Rear Shunt Accidents – Was I At Fault?
Have you been injured in a rear shunt accident? Are you wondering whether you’re at fault for the incident? In this guide, we will look at how liability is determined when one car hits another from behind.
The injuries sustained from a rear-end collision can have a big impact on your physical and mental health. For example, you could suffer a brain injury or head injury due to the crash, which can be dangerous and cause significant pain and suffering.
Who Could Claim For A Rear Shunt Accident?
You may have some questions about this type of car accident, such as:
- Are you ever at fault if another driver hits you from behind?
- What is the average settlement for this kind of collision?
- Who is liable for a rear end accident?
This article will answer these questions and more to provide you with as much information as possible about your road accident. We’ll also offer you advice on how to begin the claims process, including how you could be connected with a No Win No Fee solicitor from our panel.
Get In Touch With Our Team
Our team of advisers are available 24 hours a day to discuss your situation and learn more about your road traffic collision. They can offer you free legal advice and assess whether you may be entitled to compensation for your injuries.
You can get in touch with our friendly team of advisers by:
- Calling them on 020 3870 4868 to receive free legal advice about your situation.
- Filling out our online claims form to receive a response at your earliest availability.
- Chat with one of our advisers via our live chat pop-up box for an instant reply.
Services And Information
- Everything You Need To Know About Claims For Rear Shunt Accidents
- What Is A Rear Shunt Accident?
- Who Is Liable In A Rear Shunt Accident?
- Could You Be At Fault If Hit From Behind?
- Fault In Multiple Vehicle Accidents
- Whose Insurance Pays Out If You Get Rear Ended?
- What Is The Average Settlement For A Rear Shunt Accident?
- What Evidence Could Support A Road Traffic Accident Claim?
- Common Injuries Caused By Shunts
- Time Limits To Claim For A Rear Shunt Accident
- I Was Injured In A Rear Shunt Accident, What Should I Do?
- Claim For A Rear Shunt Accident On A No Win No Fee Basis
- Useful Pages
- FAQs About Rear Shunt Accidents
Firstly, this guide will explore what a rear shunt accident is and how these kinds of incidents occur. There will then be a section discussing whether you could be at fault when a vehicle hits you from behind. Furthermore, the article will look at who may be at fault in multiple vehicle accidents. Next, we have included a section to answer the question ‘Whose insurance pays if you get rear-ended?’.
You may also be wondering how much compensation you could be owed as part of your claim. If so, we have included a section looking at the different kinds of damages that can be included in your claim that you may find useful.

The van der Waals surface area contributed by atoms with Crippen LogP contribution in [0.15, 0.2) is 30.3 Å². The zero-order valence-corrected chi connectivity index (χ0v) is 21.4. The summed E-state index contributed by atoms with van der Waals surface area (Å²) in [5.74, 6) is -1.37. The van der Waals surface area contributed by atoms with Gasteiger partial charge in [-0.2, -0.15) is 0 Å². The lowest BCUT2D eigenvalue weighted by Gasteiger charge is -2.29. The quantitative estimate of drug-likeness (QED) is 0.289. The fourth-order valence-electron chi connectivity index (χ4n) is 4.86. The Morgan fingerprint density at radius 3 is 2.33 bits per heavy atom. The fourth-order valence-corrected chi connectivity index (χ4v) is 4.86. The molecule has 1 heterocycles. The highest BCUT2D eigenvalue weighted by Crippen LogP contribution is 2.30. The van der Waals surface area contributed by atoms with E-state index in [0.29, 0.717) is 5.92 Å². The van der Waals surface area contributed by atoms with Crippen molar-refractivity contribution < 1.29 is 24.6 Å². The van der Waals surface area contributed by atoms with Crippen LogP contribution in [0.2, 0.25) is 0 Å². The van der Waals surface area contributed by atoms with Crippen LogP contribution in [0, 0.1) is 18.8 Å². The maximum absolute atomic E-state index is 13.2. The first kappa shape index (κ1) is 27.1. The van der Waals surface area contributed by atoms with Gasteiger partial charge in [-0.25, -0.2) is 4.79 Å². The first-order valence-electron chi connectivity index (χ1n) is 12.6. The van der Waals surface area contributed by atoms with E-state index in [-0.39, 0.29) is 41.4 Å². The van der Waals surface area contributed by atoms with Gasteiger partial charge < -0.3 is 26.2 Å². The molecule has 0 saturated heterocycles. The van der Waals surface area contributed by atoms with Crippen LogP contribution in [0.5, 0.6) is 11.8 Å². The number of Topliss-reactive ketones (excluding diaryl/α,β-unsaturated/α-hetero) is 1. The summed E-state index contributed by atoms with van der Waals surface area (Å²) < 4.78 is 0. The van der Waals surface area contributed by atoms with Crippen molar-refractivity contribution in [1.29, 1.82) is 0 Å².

Next, the article will explore some common injuries caused by shunts. This will be followed by the time limits that apply to starting a personal injury claim. Furthermore, there’s some advice regarding what to do if you’ve been in a rear shunt vehicle accident.
The guide will then go on to discuss what a No Win No Fee agreement is and how it could help you fund legal representation for your claim. Furthermore, we’ve included a section including some useful guides. Finally, we’ve included answers to a range of frequently asked questions.
If you still have questions about making a claim after you finish this guide, you can get in touch with our team. They will be happy to offer you free legal advice about the claims process. If you have a strong claim, you could be connected with a personal injury lawyer from our panel.
A rear shunt accident occurs when a vehicle crashes into another vehicle from behind. This can cause significant damage to the car, as well as physical injury to the people inside.
This type of car accident could occur if the driver is distracted and crashes into the back of a car. It could also happen if the driver at the back of the crash failed to leave an appropriate stopping distance between their car and the car in front.
Rule 126 of the Highway Code states that a car should leave at least a 2-second gap between them and the car in front to allow time to stop. This is so the car doesn’t crash into the back of a car if it suddenly brakes.
The graph below contains statistics showing the number of casualties to car occupants in reported road accidents in Great Britain in 2019/20.
As shown below, the number of casualties in car accidents decreased by 28% from 2019. This is a 52% decrease from car occupant casualties in 2010.
The Highway Code states that everyone driving a vehicle on the road has a duty of care to protect those around them. There are some rules in the Highway Code that “must” be followed, meaning they are a legal obligation.
Others contain the word “should”. While these aren’t legal obligations, failure to adhere to these rules can mean someone is liable for an accident.
The driver who crashed into the back of the car in front is usually held liable in a rear shunt accident. This is because the Highway Code states that drivers must leave at least a two-second gap between them and the vehicle in front. This stopping distance should be increased in certain conditions, such as if the road is wet or icy or visibility is poor.
However, there may be exceptions to this where the fault is placed on the driver in front. This will be covered in greater detail in the next section.
As stated above, the vehicle behind is usually at fault for a rear end shunt accident. However, in some cases, the car in front could be to blame.
For instance, the car in front could reverse back into your vehicle. This could result in a collision even if you left a safe stopping distance between you and the car in front.